The Waystead is a Hermitage of the Lindisfarne Community, established with the intent to foster the love of God in the world. My resolve is to follow the Way of the One in Whom we live and move and have our Being.
I trust that by thoughtfully founding, and steadfastly keeping, a dwelling place and setting it apart as a place of prayer, reflection, and contemplation, I will be able to hold onto that resolve.
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The Waystead Intentions
name “Waystead” is meant to suggest both a place that is in motion, and at rest;
a place both holy and entirely ordinary; a place both absolutely safe and
Waystead is a place dedicated to faithfully and trustfully holding space for
God’s Presence to inhabit this everyday world.
God’s help my intentions are:
One: To be faithful to my contemplative practice as God’s friend,
through my understanding of the meaning of compassion and good-will toward all beings.
To keep and hold the Waystead as a haven of safety and peace, as a clear space to
be a preserve of solitude, and as a locus for encountering the Living God.
To go out my door with resolve, and to come in with grace; grounded in God,
and observing my intention to carry the spirit of the Waystead with me always,
in simple freedom; and to practice living in open-hearted affinity with Christ in all
beings, abandoning no-one.
To search for understanding and wisdom in my studies and reflections and to share the simple delight of
learning and discovery freely through my writing, rather than pursuing recognition or monetary gain.
To practice greeting joy and wonder, anxiety and frustration, delight and ease,
anger and grief as welcome guests; with equanimity and an open heart.
To accept no burden from anyone which is not freely given and freely taken; and
to practice working easily in the world, aware of what measure of strength and
energy is present and within reach.
To practice paying attention in calm awareness with a still heart, and bring
that awareness into my prayer, my travels, my work, and my rest.
To practice compassion toward my own and other’s mistakes; to practice
awareness of my own and other’s limitations, and to practice figuring out
a path in life which leads to well-being.
To regularly engage in some rigorous physical art or skill as a practice of
To practice waiting on God, to learn to stop where understanding stops, and
To practice silence, both as an everyday matter of not-talking, and an inward
grace of Noble Silence, which is in and of God in whom we all live and move and
have our Being.
Acts 11:1-18 Complete Jewish Bible (CJB) 11 The emissaries and the brothers throughout Y’hudah heard that the Goyim had received the word of God; 2 but when Kefa went up to Yerushalayim, the members of the Circumcision faction criticized him, 3 saying, “You went into the homes of uncircumcised men and even ate with them!” 4 In reply, Kefa began explaining in detail what had actually happened: 5 “I was in the city of Yafo, praying; and in a trance I had a vision. I saw something like a large sheet being lowered by its four corners from heaven, and it came down to me. 6 I looked inside and saw four-footed animals, beasts of prey, crawling creatures and wild birds. 7 Then I heard a voice telling me, ‘Get up, Kefa, slaughter and eat!’ 8 I said, ‘No, sir! Absolutely not! Nothing unclean or treif has ever entered my mouth!’ 9 But the voice spoke again from heaven: ‘Stop treating as unclean what God has made clean.’ 10 This happened three times, and then everything was pulled back up into hea…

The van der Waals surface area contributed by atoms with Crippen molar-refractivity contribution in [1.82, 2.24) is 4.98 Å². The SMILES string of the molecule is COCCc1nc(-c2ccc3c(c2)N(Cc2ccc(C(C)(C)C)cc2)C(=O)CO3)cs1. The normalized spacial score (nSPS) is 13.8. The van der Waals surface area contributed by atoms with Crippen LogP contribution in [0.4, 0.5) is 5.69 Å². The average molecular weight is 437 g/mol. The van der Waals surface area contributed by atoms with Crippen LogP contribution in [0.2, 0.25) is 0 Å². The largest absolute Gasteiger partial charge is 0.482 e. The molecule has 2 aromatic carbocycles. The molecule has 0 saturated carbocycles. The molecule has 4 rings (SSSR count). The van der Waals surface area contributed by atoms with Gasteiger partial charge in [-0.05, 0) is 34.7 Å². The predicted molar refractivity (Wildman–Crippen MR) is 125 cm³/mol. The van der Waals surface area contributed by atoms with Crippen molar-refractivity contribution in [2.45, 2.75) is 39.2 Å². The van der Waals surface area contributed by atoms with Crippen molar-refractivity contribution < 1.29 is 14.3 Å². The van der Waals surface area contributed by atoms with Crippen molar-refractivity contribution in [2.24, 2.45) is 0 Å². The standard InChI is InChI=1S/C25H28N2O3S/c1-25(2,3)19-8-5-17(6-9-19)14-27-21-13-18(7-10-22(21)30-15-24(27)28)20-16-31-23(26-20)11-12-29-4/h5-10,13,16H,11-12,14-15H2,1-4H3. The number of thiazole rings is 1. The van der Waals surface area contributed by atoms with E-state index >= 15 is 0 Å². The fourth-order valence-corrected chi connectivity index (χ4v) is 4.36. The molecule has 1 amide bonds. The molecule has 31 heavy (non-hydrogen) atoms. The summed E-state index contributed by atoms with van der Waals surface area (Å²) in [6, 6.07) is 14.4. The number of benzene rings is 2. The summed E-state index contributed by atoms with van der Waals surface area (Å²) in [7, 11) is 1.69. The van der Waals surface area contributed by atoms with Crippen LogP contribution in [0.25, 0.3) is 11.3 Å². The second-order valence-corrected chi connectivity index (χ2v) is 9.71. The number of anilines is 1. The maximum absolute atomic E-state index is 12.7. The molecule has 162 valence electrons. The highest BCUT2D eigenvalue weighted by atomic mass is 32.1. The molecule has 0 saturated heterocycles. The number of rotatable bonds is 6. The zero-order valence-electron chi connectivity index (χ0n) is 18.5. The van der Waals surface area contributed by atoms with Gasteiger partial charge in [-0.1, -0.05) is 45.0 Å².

Lectionaries are funny things— weird, abstruse little lists
of biblical passages by number, sort of like tide tables or bus schedules. Today’s
Lectionary passages (for 3-9-2018, the week of the third Sunday in Lent) are:
Psalm 88; Genesis 47:1-26; 1 Corinthians 9:16-27; and Mark 6:47-56 About a month ago I posted a reflection in response to
Abbess Jane’s Lectionary Musings blog on the same passage from Corinthians as the
one listed for today in the Daily Office Readings Lectionary (BCP). That was
supposed to be the reading for the 6th Sunday of Epiphany, according
to +Jane, but I just can’t find it anywhere. I looked up Epiphany 6 in both the
Daily Office Lectionary and the Revised Common Lectionary—not there. It’s not
the reading from the Lindisfarne Community’s A Way of Living Lectionary for
either Year 1 or 2 either. Oh well. I was never the sort of autist who is fascinated by such
things as bus schedules. I am much more inclined to be enthralled by maps. I
wonder if I could make a L…
Psalm 142 By the road that I am walking they have hidden a snare for me. Numbers 24: 1-13 “I summoned you to curse my enemies. But here, you have done nothing but bless them — three times already!" Romans 8: 12-17 15 For you did not receive a spirit of slavery to bring you back again into fear... Matthew 22: 15-22 “You hypocrites! Why are you trying to trap me?
The Way: Snares, contrariness, fear, and traps. That’s samsara, is what that is. The literal meaning of “samsara” is “continuous flow.” If you want a synonym for ‘samsara’ maybe “flux” would do.
Necks in a noose, getting the opposite of what we expect, being betrayed by freedom, and hearing our own double-dealing words echo in our ears. There’s no escaping it, until we stop trying to escape it. That’s when all the sticky tangles just dissolve without even a sizzle. Where did they go? Who cares? There are so many clues embedded in our language that tell us what we already know: “There ya go.” — “It is what it is.” — “Even so.” — “Can’…